• Hi Linda and nice to hear from you. As someone with a science background I have some issues with homeopathy. I do like to use essential oils though, scent and fragrance are intrinsically tied to memories for me and I need to remember to use them more often. Good luck with your hard drive issues!

      The constant drive for positivity and creation in Awake I find sometimes quite draining and counter productive – I dont think Sebastian has ever had issues with his mental health and doesnt always understand the impact. Thats OK, I take from him what works and let the rest wash over me.

      In relation to your comment about not liking to talk to people and hermiting – are you aware of the Myers Briggs personality assessment? It assesses your personality type with a certain amount of accuracy on quite a range of things and I am an INTJ – you sound like you might be too – you can do a free short online test here if you are interested https://www.16personalities.com/ – they give quite extensive explanations which might resonate with you 🙂

      • green_knight says:

        I’ve stepped back from Awake a bit myself. It’s not the relentless positivity, but the expectation that I should want to rearrange my life to do photo art, which makes me feel that I’m in the wrong place – I *have* been working harder to carve out more time for creativity, but as this happens, I am doing *less* art, and more writing/programming.

        My (very brief) experience with medication was that it *did* cut through the hamster wheel and showed my thoughts pathways there were not frantically going round in circles; I came off very quickly because of side-effects, but it had been worth trying just for the experience of ‘it doesn’t have to be like this’.

        As for the ‘creating dark art’, well, whatever works for you. It wouldn’t work for me; but I think that more important than the subject is that you’re doing something that proves your competence. I may not like all of your pictures aesthetically, but I admire their execution.

      • Yes I learned early in Awake to take away from it what works for me and let the rest of it go. Its a shame you have moved away from it as there is a lot of value to be had from the training – you could always skip the Sebastian bits LOL.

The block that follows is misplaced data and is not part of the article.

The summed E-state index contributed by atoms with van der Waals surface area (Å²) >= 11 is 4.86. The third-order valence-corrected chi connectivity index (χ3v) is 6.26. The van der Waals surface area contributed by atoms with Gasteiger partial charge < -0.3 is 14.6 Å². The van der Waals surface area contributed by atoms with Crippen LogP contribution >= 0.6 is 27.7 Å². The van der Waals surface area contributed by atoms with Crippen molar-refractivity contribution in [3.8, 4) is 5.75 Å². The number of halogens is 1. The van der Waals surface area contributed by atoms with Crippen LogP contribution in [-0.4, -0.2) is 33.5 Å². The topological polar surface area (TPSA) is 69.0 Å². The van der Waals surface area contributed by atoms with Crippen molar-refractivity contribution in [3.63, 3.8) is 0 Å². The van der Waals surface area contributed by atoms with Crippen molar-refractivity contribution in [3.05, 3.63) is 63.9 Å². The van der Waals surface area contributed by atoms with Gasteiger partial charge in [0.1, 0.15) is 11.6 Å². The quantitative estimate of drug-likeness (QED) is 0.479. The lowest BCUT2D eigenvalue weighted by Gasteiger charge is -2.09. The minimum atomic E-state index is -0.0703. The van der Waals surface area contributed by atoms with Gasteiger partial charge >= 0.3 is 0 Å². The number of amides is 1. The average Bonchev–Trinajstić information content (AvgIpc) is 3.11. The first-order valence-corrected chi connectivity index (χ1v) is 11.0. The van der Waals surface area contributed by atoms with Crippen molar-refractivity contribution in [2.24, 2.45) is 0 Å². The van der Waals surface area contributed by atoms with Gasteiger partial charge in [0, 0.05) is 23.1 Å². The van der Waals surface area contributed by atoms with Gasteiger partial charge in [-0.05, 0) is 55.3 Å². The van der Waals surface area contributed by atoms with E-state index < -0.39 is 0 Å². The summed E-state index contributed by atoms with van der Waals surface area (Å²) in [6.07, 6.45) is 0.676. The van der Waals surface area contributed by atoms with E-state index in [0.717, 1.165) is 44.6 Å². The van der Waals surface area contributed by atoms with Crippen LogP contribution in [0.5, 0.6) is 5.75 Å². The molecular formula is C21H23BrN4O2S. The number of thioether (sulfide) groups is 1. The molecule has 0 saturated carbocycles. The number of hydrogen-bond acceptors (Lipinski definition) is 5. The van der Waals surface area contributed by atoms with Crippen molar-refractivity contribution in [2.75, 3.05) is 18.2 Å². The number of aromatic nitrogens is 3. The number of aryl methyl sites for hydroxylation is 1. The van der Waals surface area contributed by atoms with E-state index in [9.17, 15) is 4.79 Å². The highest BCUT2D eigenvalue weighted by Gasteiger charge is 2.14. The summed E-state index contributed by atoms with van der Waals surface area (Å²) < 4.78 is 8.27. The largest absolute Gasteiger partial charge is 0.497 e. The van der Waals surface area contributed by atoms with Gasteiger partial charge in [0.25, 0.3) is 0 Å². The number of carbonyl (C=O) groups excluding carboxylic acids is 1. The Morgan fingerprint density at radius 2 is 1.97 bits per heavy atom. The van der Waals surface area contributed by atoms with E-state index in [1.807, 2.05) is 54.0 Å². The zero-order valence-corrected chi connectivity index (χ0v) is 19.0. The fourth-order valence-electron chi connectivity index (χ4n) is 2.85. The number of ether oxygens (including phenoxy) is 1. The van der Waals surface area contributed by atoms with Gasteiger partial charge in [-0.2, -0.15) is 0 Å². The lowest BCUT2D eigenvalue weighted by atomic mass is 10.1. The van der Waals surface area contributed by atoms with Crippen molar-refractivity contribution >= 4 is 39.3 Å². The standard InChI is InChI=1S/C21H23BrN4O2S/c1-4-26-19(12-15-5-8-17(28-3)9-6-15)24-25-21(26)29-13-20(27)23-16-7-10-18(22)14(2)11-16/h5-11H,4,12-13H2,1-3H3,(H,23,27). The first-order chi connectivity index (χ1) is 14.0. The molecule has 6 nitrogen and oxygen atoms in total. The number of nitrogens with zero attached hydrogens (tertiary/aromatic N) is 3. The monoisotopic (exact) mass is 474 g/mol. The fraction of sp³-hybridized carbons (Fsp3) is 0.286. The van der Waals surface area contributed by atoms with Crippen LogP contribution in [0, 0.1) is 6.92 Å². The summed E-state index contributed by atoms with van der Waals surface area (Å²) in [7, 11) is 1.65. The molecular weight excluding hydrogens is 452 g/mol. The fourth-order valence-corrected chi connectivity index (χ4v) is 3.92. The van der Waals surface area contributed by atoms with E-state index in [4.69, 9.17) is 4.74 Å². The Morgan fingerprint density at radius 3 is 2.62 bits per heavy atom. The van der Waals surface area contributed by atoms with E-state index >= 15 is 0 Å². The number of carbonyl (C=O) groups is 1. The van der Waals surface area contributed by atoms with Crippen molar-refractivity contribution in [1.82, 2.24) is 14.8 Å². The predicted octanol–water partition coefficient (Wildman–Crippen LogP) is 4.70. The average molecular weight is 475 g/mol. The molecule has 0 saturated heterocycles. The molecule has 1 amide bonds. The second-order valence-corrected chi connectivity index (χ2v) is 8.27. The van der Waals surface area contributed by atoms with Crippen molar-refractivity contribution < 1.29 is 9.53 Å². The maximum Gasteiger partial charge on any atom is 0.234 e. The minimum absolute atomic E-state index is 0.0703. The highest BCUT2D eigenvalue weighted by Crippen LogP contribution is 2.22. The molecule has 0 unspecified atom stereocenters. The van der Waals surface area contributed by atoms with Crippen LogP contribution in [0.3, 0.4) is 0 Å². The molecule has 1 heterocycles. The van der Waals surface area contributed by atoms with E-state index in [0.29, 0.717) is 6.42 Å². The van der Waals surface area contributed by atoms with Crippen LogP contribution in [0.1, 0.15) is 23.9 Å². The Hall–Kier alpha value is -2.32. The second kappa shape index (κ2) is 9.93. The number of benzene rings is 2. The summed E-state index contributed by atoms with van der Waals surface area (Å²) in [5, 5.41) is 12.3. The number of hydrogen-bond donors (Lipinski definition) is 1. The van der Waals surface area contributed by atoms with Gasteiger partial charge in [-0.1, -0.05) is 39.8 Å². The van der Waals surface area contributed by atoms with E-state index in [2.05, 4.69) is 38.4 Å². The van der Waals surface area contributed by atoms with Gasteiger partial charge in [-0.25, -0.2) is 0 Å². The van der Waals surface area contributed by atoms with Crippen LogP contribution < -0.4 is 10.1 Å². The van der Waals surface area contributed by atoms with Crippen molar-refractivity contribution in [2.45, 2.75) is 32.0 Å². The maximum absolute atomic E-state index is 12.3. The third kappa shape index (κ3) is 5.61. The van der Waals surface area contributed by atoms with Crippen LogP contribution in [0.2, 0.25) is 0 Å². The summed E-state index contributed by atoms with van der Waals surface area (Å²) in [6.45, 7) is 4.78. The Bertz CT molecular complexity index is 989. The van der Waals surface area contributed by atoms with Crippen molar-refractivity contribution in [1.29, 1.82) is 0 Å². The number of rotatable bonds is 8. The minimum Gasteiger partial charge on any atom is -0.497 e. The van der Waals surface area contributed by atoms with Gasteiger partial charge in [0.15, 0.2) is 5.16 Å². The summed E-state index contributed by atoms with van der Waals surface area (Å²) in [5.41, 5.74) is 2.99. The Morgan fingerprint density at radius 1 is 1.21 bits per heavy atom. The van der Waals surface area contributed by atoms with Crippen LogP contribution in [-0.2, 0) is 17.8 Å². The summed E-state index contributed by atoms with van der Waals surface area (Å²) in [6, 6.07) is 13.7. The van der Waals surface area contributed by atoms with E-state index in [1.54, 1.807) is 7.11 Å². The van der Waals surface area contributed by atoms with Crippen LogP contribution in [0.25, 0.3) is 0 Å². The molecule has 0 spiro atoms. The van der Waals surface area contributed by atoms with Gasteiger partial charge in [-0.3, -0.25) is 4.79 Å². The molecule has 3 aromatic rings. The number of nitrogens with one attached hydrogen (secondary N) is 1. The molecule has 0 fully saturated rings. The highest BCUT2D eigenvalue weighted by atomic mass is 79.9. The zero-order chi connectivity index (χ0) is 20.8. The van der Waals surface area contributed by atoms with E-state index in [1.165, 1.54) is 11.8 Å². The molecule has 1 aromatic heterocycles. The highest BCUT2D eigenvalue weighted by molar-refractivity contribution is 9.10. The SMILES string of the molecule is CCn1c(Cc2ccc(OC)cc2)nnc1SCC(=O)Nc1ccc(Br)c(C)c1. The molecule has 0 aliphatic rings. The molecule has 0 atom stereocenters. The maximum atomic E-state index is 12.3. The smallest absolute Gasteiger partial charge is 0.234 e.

I’ve been doing more with mixed media myself which I am really enjoying, and so long as I have some form of creative outlet, Im happy.

        You make a good point about the meds and the hamster wheel effect (nice to know Im not the only one that metaphor relates to!). Sadly that wasnt my experience of meds, I actually felt worse on them – even more depressed!

        I know my ‘dark art’ isnt everyones cup of tea, nor would I demand that would be. Part of why I do it is to challenge myself and challenge other peoples perceptions, so “liking it” is a pretty subjective concept there. The fact you can appreciate the work I put into is is appreciation enough 🙂

  5. Ron Kalinchuk says:

    Thanks for sharing this. I think all of us go through something like this, some more intensely than others, but all of us are not ready to admit it or share it with others for various reasons. I encourage you in your journey and all the “plodding” techniques you have acquired. I am sharing a couple of poems with you that have a kind of spiritual leaning, so I hope they do not offend you if you don’t lean in that direction. They reflect a little of some of the paths that I sometimes have walked down.
    They need to be read in tandem, as the first one defines the problem and the second one offers the “solution.”

    Wistful Wraiths

    The emptiness of life,
    The vanity of existence
    Presses heavily upon the heart
    And soul.
    As the cruel, cold winds of change
    Scrape the scarred surface of our lives.
    Everything and everyone
    Is swept away like dead leaves blowing in the ditch.
    The tedious brown of a hesitant Spring
    Sucks the life out of us
    And the clammy cold fingers of despair
    Clamp harshly around our heads like cruel claws
    Inflicting pain and releasing life-blood
    From our aching bodies.
    People we thought we knew,
    Those we called friends,
    Brothers and sisters,
    Just disappear as if they never existed.
    Death, destiny, destinations unknown
    Each claim their own,
    Unfeelingly snatching them from our memory
    And our lives.
    Soon it will be as if they never were part of our lives.
    Friendship, fellowship, conversation, laughter no more.
    We were strangers then
    And now we are nothing.